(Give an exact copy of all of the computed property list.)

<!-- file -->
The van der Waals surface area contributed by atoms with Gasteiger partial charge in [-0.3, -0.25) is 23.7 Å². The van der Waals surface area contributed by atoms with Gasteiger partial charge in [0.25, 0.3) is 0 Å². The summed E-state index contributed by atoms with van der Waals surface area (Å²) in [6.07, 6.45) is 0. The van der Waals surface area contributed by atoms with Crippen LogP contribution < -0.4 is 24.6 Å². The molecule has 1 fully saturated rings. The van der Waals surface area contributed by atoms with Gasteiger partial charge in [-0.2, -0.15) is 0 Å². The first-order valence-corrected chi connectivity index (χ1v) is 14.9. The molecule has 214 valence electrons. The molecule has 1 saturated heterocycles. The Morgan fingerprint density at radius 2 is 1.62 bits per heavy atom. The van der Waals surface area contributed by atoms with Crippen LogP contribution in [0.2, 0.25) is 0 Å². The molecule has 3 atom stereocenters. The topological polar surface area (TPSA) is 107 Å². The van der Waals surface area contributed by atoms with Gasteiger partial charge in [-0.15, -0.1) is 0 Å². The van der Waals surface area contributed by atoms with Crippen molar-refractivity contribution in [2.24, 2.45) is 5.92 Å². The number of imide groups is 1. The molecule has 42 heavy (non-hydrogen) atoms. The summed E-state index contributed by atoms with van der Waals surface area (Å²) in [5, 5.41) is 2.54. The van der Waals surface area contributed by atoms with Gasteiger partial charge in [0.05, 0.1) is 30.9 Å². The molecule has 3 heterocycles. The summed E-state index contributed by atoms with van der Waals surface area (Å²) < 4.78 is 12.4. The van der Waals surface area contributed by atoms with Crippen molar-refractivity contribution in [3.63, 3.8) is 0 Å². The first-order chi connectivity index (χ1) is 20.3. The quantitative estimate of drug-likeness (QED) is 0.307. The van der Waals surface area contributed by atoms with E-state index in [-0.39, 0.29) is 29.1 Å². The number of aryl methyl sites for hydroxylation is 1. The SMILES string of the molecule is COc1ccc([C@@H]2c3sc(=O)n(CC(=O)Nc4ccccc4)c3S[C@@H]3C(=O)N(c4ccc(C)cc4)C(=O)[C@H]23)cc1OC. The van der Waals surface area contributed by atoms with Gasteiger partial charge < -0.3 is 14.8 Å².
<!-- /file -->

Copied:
The van der Waals surface area contributed by atoms with Gasteiger partial charge in [-0.3, -0.25) is 23.7 Å². The van der Waals surface area contributed by atoms with Gasteiger partial charge in [0.25, 0.3) is 0 Å². The summed E-state index contributed by atoms with van der Waals surface area (Å²) in [6.07, 6.45) is 0. The van der Waals surface area contributed by atoms with Crippen LogP contribution < -0.4 is 24.6 Å². The molecule has 1 fully saturated rings. The van der Waals surface area contributed by atoms with Gasteiger partial charge in [-0.2, -0.15) is 0 Å². The first-order valence-corrected chi connectivity index (χ1v) is 14.9. The molecule has 214 valence electrons. The molecule has 1 saturated heterocycles. The Morgan fingerprint density at radius 2 is 1.62 bits per heavy atom. The van der Waals surface area contributed by atoms with Crippen LogP contribution in [0.2, 0.25) is 0 Å². The molecule has 3 atom stereocenters. The topological polar surface area (TPSA) is 107 Å². The van der Waals surface area contributed by atoms with Gasteiger partial charge in [-0.15, -0.1) is 0 Å². The van der Waals surface area contributed by atoms with Crippen molar-refractivity contribution in [2.24, 2.45) is 5.92 Å². The number of imide groups is 1. The molecule has 42 heavy (non-hydrogen) atoms. The summed E-state index contributed by atoms with van der Waals surface area (Å²) in [5, 5.41) is 2.54. The van der Waals surface area contributed by atoms with Gasteiger partial charge in [0.05, 0.1) is 30.9 Å². The molecule has 3 heterocycles. The summed E-state index contributed by atoms with van der Waals surface area (Å²) < 4.78 is 12.4. The van der Waals surface area contributed by atoms with Crippen molar-refractivity contribution in [3.63, 3.8) is 0 Å². The first-order chi connectivity index (χ1) is 20.3. The quantitative estimate of drug-likeness (QED) is 0.307. The van der Waals surface area contributed by atoms with E-state index in [-0.39, 0.29) is 29.1 Å². The number of aryl methyl sites for hydroxylation is 1. The SMILES string of the molecule is COc1ccc([C@@H]2c3sc(=O)n(CC(=O)Nc4ccccc4)c3S[C@@H]3C(=O)N(c4ccc(C)cc4)C(=O)[C@H]23)cc1OC. The van der Waals surface area contributed by atoms with Gasteiger partial charge < -0.3 is 14.8 Å².